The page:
- Don’t have two cards of different types equipped. You’re never gonna score more than one point, that way, though you’ll have a lot more options. If you could score more than one card per turn I’d say this might be viable, but you cannot. Make the cards match.
- I generally score the Paradox before my Revision, if I have a choice. Generally your opponent can’t super affect your equipment / hand (in that they can’t force you to discard or return), so even if they flip it around you can still score your Revision next turn. If you don’t score the Paradox, you run the risk of them scoring it out from under you. I think scoring the Paradox first is a stronger guarantee of more points.
- You should always be able to score something. Generally speaking, you almost always have to have a card with at least one item that can be used to score the Revision or the Paradox after you use the card abilities. If you don’t, well, use the card abilities better? You should try for the more firm scoring methods, if you can, though.
- Stealing is always a good idea. Not only do you get points, your opponent loses them! It’s perfect.
- Use Tickets. Being able to reorder the top four cards of the deck is wonderful, especially if you can then draw them with another card’s ability. You can use that to set yourself up for several turns, if you know what you’re doing.
- Try to gather up cards of a specific type so that you can remove them from play by scoring them. I played one game where I basically spent the first half of the game using Tickets to manipulate the deck ordering so that I could always have the cards that I want cycling between my hand and my Equipment and scored 3 points every turn for about 3 turns. That’s pretty good! In doing so, I also removed all the other Tickets cards from play (and ultimately that card, as well. It meant my opponent couldn’t emulate or try and jack my strategy because the strategy itself was self-destructing. It also makes it impossible for your opponent to steal your cards if there are no pairs of those items available in the game, which is a bonus.
Pros, Mehs, and Cons
- Fun theme. We really don’t get enough games about time travel, in my opinion. It’s a real shame.
- I like the challenge of gamifying setup. Is it worth giving your opponent whatever so you can be first player? Should you try to be more strategic? Do you want to wait for your opponent to finish placing their stuff so you know what they have and can counter it? These are all fairly legitimate questions. Plus, it helps the game get set up faster and it’s novel; I really like it! More games should try to do something like this to determine turn order.
- I find the stories implied from the cards compelling. I’d love more backstory for the game / maybe a choose-your-own-adventure-esque ending where you get certain endings for certain cards that were scored in certain ways. There are three little stories here and each invites more questions about what was going on and what you went back to change. Hopefully we’ll see more of them in future iterations.
- Seems expandable. I think the easy way to do this is with modules. We’ve already got yellow / red / blue, and if you can make it work for people with altered color perception you could pretty easily make modular expansions that are standalone or mixable into The Perfect The Perfect Moment or something. I think that would be really exciting.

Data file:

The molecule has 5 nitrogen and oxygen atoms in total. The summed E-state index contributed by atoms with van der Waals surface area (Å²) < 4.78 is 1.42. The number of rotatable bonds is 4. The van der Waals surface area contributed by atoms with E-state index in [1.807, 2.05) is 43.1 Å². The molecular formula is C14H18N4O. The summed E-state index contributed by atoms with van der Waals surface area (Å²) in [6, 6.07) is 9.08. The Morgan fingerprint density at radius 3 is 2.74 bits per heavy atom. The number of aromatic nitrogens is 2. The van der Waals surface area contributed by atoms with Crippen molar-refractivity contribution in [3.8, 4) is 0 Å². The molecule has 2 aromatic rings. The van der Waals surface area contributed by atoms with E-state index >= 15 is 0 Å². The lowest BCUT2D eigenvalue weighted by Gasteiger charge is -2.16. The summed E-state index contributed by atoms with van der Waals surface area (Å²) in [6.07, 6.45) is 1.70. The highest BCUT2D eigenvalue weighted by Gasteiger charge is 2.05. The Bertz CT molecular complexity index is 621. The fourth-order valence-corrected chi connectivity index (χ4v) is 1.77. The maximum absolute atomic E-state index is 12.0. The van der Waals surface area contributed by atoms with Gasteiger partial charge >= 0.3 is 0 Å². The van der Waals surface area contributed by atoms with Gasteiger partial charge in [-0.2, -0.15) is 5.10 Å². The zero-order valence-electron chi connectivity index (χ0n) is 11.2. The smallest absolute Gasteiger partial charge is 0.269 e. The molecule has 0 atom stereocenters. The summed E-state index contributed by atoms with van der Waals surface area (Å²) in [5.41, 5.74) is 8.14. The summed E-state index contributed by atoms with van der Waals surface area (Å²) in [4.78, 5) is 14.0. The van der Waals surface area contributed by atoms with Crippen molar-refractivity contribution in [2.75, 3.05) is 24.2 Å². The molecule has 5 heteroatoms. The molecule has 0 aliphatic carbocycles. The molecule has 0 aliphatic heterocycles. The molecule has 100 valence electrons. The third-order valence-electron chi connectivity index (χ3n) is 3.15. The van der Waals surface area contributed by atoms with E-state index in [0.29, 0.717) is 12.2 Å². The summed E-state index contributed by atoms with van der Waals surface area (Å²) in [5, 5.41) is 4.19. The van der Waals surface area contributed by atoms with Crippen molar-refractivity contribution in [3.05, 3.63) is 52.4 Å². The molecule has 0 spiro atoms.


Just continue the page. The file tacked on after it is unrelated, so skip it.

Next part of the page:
- As always, very portable. Button Shy really gets its niche, and I respect that. 18 card games are always great because you can just take them anywhere and play them just about anywhere.
- The game’s a bit tight, in my plays of it. When I say tight I mean that there’s not much room for error, since the game ends pretty quickly and it’s possible to get both behind and stuck behind if your opponent can essentially control the deck (which is possible). That’d normally be more of a con, but I imagine it’s not as big of a deal with experienced players and it’s a very short game so I’m also not terribly bothered by it.
- A lot of extra terms to learn for such a short game. Most of your first game is players being a bit confused about when / how you can score, since you can use your equipped cards or your opponent’s equipped cards for activation, but not for scoring (you can only use yours). They’ll also mix up the Paradox and the Revision, and return / discard. There are a fair number of new terms to learn, which can occasionally throw off new players pretty hard. Usually after a game or two they get it.
Overall: 8 / 10
Overall, The Perfect Moment is really solid! I think that part of it is that I’m really bought into the theme (I love time travel as a narrative / thematic mechanic), and I think that the game does a good job executing on it (mostly by being just a smidge confusing and thinky, as all time travel games should be. I appreciate the thoughtfulness of managing your equipment while also utilizing your opponent’s to execute combos and pull off big moves to score big points (and normally I’m not as big of a fan of a stealing mechanic, but this one’s pretty solid, too). My main issue is that it takes a bit of time to learn, so the first game or two is going to be a teaching game, but thankfully it plays quickly enough that that isn’t a terrible problem. I think Button Shy is consistently putting out solid, varied games, and if you’re looking for a fun two- (or one-) player dueling game of time manipulation, The Perfect Moment is definitely worth checking out!